Brecht known for being 'heavy', but 'carnival-esque masterpiece' comes clothed in levity, says director.
Whatever it is they're doing behind the closed doors of the Auckland Theatre Company's rehearsal room, it sounds like fun: laughing, rumpus and a racket; and then, when the actors emerge for lunch, smiles all round.
None of this skulking in corners waiting to consult director Colin McColl about what it all means; no frantic highlighting of lines on the script with urgent-looking question marks. But then, says McColl, that's the way it should be with German writer Bertolt Brecht's plays.
"People think they'll be heavy and highly intellectual and, sure, Brecht is asking audiences to think about some big questions, but it's presented in such a fun and entertaining way."
The Brecht play in question is The Good Soul of Szechuan, which ATC describes as "a carnival-esque masterpiece that explores the place of love and goodness in our material world". Robyn Malcolm takes the lead roles of prostitute Shen Te, the archetypal "tart with a heart" whose good nature sees her frequently taken advantage of by others.
To survive, Shen Te invents a male alter-ego called Shui Ta and introduces him as her ruthless entrepreneurial cousin. While it's initially relatively straightforward to juggle the opposing egos, Shen Te slowly finds herself assuming more and more of Shui Tai's pitiless persona. The question then becomes: is it possible to be a good soul when hardship, self-interest and corruption make life easier?
Malcolm reckons it's extremely hard to do the right thing all the time.
"I think that given the world we find ourselves in, at the present time the odds are against us. Isn't there a saying, 'you may win at the rat race, but you're still a rat'?
"But that's why I think this play is beautiful, because it deals with massive questions worth asking and discussing and it's exciting to be considering all of this in an election year."
Not one to shy away from politics - Malcolm has voiced adverts for the Green Party and fronted actors' union campaigns - she reckons many of us tend to avoid engaging with politics, possibly fearing it'll be boring and difficult.
"But Brecht does it through allegory and creates an almost fairytale world so it becomes almost like a fairytale for adults," she says.
"There are a number of plays performed these days and you think, 'Gosh, that could work on TV' but you can't put this stuff on TV. It needs to be in a theatre and it's a completely civic and community experience; the relationship the players have with the audience is 50 per cent of the show."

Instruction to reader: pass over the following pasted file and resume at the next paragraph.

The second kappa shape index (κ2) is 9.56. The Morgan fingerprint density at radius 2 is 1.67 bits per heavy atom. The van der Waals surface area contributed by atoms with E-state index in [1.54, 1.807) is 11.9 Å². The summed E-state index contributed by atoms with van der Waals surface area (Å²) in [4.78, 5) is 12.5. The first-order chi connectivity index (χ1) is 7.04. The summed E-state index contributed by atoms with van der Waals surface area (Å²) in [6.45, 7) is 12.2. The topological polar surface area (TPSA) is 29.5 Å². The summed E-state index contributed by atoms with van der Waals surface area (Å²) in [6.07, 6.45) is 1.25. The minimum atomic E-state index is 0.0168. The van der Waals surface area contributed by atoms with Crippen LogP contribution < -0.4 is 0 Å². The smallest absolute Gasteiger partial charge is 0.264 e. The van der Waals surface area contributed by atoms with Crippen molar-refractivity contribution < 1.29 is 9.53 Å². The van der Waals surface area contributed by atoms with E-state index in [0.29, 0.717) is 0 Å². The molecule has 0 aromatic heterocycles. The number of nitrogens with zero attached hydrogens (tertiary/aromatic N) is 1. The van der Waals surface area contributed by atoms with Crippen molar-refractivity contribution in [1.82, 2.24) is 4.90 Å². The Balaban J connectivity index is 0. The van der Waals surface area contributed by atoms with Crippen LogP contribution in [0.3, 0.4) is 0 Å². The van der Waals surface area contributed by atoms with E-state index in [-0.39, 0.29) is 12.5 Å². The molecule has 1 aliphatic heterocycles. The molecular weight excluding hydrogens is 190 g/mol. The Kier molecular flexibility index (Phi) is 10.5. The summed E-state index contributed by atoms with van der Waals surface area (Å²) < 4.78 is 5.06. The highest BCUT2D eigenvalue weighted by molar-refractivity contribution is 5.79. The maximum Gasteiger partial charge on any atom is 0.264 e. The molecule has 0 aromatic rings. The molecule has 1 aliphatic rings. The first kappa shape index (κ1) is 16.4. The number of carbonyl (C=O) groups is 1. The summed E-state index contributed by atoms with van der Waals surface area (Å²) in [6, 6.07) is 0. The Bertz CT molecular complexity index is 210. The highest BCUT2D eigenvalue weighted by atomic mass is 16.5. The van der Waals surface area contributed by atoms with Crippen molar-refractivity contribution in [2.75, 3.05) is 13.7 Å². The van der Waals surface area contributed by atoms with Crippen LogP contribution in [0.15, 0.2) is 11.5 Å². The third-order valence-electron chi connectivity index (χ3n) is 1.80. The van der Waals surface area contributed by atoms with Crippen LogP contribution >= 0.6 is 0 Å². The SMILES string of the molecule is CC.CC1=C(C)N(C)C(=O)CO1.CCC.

McColl says the biggest challenges have centred around how to create the wildly chaotic but entertaining world of Good Soul.
Brecht introduced many of the techniques and styles modern theatregoers take for granted; these days, no one is shocked when actors move props to change scenes or engage directly with the audience.
But because what used to be avant-garde is now conventional, McColl says it was more difficult to create a sense of unpredictability and excitement. And so the role of design is central to the production's success.
He and the design team have opted for a setting which references China, contemporary Auckland and post-earthquake Christchurch. It gives the piece a metropolitan, shabby chic, eclectic feel.
McColl was adamant the cast should be multicultural, reflecting the changing face of Auckland.
Along with Malcolm, The Good Soul of Szechuan stars Cameron Rhodes, Andrew Grainger, Simon Prast, Byron Coll, Goretti Chadwick, Yuri Kinugawa, Edwin Wright, Bronwyn Bradley, Katlyn Wong, Shimpal Lelisi and Phodiso Dentwe.
"It's magnificent to work with such a large cast because it creates such energy," McColl says.
"There's great playfulness which reflects the play itself because it has a strong and wonderful life force and celebration in the face of adversity.
"They are actors who have the ability to be comic but also to play serious."
What: The Good Soul of Szechuan
Where and when: Q Theatre, July 24-August 17.